Was Cameron Sparkes’ scarf his secret weapon to woo the City of Sydney's councillors and seal the deal on a new skatepark for Sydney? Sparkes, looking dashing as ever with councillor Linda Scott, Trent Evans, and Ben, who came along to show support.
A swanky scarf and a victory for Sydney skaters.
Words and photo by Nat Kassel.
Council meetings are pretty weird. Everything is super formal, everyone is intimidatingly well dressed and the room operates under a strict process that’s a bit hard to follow. These are the corridors of power and traditionally, skateboarders haven’t been welcome within them.
However, the Sydney Skateboard Association, led by Cameron Sparkes, Trent Evans and Nigel Cameron, has been fighting on behalf of skateboarders at council meetings for years. They’ve been fighting tooth and nail for new concrete that we can call our own. And on June 19, at Sydney’s Town Hall, the City of Sydney unanimously approved a new skatepark at St. Peters.
It was a good win for Sydney’s skate community at large because it marked the next step toward getting one of the new parks that the council promised years ago. (There are also new parks in the works at Annandale and Sydenham.)
Linda Scott, a Labor councillor who’s proved to be very sympathetic to Sydney skateboarders, publically acknowledged that skatepark plans have been in a perpetual state of bureacratic delay for over a decade. She also told the council, “[The St. Peters skatepark] may be one of the biggest facilities in the world.”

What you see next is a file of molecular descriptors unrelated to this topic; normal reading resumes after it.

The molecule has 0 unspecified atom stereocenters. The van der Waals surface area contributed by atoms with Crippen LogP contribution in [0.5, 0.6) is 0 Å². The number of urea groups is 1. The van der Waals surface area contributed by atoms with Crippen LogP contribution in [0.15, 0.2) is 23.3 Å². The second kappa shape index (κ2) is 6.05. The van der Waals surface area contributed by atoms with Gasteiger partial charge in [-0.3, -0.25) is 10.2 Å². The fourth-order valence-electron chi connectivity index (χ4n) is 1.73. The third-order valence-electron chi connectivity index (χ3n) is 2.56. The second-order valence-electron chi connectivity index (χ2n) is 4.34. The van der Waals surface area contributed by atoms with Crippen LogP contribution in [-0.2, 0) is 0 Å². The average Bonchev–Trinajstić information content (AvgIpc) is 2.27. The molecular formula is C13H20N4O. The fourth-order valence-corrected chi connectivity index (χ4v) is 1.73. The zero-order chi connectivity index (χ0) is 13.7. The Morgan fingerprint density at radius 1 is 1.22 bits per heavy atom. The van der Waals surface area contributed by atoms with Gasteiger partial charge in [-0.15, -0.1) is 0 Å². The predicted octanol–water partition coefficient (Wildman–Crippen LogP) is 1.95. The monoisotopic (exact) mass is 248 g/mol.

The new skatepark, in Sydney Park, will be a $2.5 million dollar project and will be more than double the size of Mona Vale skatepark. The best part is that instead of building stage one, then building stage two a few years down the track, both stages have been funded and approved for construction at the same time. This was a result of community feedback online. The downside is that they aren’t expected to be finished until April 2019.
Artist impression of the plaza.
Cameron Sparkes, who spoke at the meeting on behalf of Sydney skateboarders, told the council, “We’ve seen a crazy increase in people using Waterloo and other facilities around. You could barely squeeze anymore people in there, to be honest.”
“The sooner we can get some more facilities on the ground, the better,” he said.
The council were surprisingly supportive and the only slightly negative comment came from Liberal Councillor Christine Forster, who acknowledged that there could be problems with noise. But this seemed more like a point to be addressed, rather than an excuse to stall progress.
After the meeting, Sparkes flicked his scarf over his shoulder and launched into this speech: “The concluding sentiment from council was a unanimous yes, which is fantastic, but we still hold the view that we’ll believe it when we see it.”
“We won’t stop until these parks get poured and finished and they’re being used. We encourage everyone to keep sending emails and keep commenting and keep stirring the pot and reminding them that we’re only growing and we’re not going to stop until we get this skatepark.”
Artist impression of the bowl.